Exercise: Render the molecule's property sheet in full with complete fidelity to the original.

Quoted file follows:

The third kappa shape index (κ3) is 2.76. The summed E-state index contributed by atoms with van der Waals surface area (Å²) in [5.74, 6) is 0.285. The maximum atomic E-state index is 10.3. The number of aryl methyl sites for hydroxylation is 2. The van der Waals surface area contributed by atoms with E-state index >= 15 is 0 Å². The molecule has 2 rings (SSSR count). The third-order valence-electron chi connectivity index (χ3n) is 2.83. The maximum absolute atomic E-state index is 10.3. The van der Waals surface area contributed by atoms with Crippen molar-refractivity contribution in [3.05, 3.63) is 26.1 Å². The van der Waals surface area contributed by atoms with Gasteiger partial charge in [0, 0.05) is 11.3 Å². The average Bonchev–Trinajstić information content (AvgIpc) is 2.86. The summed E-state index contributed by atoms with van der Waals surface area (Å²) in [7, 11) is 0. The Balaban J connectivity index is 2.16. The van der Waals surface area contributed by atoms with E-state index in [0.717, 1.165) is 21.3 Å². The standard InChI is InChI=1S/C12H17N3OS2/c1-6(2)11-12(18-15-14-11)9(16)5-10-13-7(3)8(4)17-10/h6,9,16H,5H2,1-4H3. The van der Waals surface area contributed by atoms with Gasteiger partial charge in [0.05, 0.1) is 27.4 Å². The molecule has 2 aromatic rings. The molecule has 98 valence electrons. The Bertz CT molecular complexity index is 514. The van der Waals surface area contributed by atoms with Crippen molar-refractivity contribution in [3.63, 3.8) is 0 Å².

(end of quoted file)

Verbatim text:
The third kappa shape index (κ3) is 2.76. The summed E-state index contributed by atoms with van der Waals surface area (Å²) in [5.74, 6) is 0.285. The maximum atomic E-state index is 10.3. The number of aryl methyl sites for hydroxylation is 2. The van der Waals surface area contributed by atoms with E-state index >= 15 is 0 Å². The molecule has 2 rings (SSSR count). The third-order valence-electron chi connectivity index (χ3n) is 2.83. The maximum absolute atomic E-state index is 10.3. The van der Waals surface area contributed by atoms with Crippen molar-refractivity contribution in [3.05, 3.63) is 26.1 Å². The van der Waals surface area contributed by atoms with Gasteiger partial charge in [0, 0.05) is 11.3 Å². The average Bonchev–Trinajstić information content (AvgIpc) is 2.86. The summed E-state index contributed by atoms with van der Waals surface area (Å²) in [7, 11) is 0. The Balaban J connectivity index is 2.16. The van der Waals surface area contributed by atoms with E-state index in [0.717, 1.165) is 21.3 Å². The standard InChI is InChI=1S/C12H17N3OS2/c1-6(2)11-12(18-15-14-11)9(16)5-10-13-7(3)8(4)17-10/h6,9,16H,5H2,1-4H3. The van der Waals surface area contributed by atoms with Gasteiger partial charge in [0.05, 0.1) is 27.4 Å². The molecule has 2 aromatic rings. The molecule has 98 valence electrons. The Bertz CT molecular complexity index is 514. The van der Waals surface area contributed by atoms with Crippen molar-refractivity contribution in [3.63, 3.8) is 0 Å².